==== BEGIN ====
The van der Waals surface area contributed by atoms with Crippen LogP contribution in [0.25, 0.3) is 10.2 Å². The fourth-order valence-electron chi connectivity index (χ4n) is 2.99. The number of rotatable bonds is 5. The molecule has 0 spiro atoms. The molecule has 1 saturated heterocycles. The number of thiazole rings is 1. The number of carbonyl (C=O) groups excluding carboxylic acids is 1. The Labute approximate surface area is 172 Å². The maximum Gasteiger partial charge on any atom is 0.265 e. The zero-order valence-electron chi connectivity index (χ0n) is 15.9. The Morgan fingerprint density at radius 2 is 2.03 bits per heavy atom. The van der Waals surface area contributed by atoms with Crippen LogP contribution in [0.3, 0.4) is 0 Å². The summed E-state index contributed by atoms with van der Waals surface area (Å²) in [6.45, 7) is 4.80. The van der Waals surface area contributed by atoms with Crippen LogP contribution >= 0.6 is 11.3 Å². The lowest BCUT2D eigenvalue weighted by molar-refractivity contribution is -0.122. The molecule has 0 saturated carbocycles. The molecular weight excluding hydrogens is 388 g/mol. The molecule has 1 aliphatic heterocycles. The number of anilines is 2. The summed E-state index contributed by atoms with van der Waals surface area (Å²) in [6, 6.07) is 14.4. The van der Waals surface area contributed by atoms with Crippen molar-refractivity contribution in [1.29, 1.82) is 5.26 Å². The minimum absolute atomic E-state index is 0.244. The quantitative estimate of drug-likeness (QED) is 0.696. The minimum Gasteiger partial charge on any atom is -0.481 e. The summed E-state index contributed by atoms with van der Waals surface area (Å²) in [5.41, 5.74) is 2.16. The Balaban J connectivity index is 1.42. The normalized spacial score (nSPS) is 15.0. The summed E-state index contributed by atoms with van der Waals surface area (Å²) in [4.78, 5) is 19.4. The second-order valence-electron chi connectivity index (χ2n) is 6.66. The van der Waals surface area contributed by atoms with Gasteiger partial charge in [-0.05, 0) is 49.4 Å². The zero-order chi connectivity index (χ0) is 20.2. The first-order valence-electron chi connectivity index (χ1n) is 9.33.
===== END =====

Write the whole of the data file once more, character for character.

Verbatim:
The van der Waals surface area contributed by atoms with Crippen LogP contribution in [0.25, 0.3) is 10.2 Å². The fourth-order valence-electron chi connectivity index (χ4n) is 2.99. The number of rotatable bonds is 5. The molecule has 0 spiro atoms. The molecule has 1 saturated heterocycles. The number of thiazole rings is 1. The number of carbonyl (C=O) groups excluding carboxylic acids is 1. The Labute approximate surface area is 172 Å². The maximum Gasteiger partial charge on any atom is 0.265 e. The zero-order valence-electron chi connectivity index (χ0n) is 15.9. The Morgan fingerprint density at radius 2 is 2.03 bits per heavy atom. The van der Waals surface area contributed by atoms with Crippen LogP contribution in [0.3, 0.4) is 0 Å². The summed E-state index contributed by atoms with van der Waals surface area (Å²) in [6.45, 7) is 4.80. The van der Waals surface area contributed by atoms with Crippen LogP contribution >= 0.6 is 11.3 Å². The lowest BCUT2D eigenvalue weighted by molar-refractivity contribution is -0.122. The molecule has 0 saturated carbocycles. The molecular weight excluding hydrogens is 388 g/mol. The molecule has 1 aliphatic heterocycles. The number of anilines is 2. The summed E-state index contributed by atoms with van der Waals surface area (Å²) in [6, 6.07) is 14.4. The van der Waals surface area contributed by atoms with Crippen molar-refractivity contribution in [1.29, 1.82) is 5.26 Å². The minimum absolute atomic E-state index is 0.244. The quantitative estimate of drug-likeness (QED) is 0.696. The minimum Gasteiger partial charge on any atom is -0.481 e. The summed E-state index contributed by atoms with van der Waals surface area (Å²) in [5.41, 5.74) is 2.16. The Balaban J connectivity index is 1.42. The normalized spacial score (nSPS) is 15.0. The summed E-state index contributed by atoms with van der Waals surface area (Å²) in [4.78, 5) is 19.4. The second-order valence-electron chi connectivity index (χ2n) is 6.66. The van der Waals surface area contributed by atoms with Gasteiger partial charge in [-0.05, 0) is 49.4 Å². The zero-order chi connectivity index (χ0) is 20.2. The first-order valence-electron chi connectivity index (χ1n) is 9.33.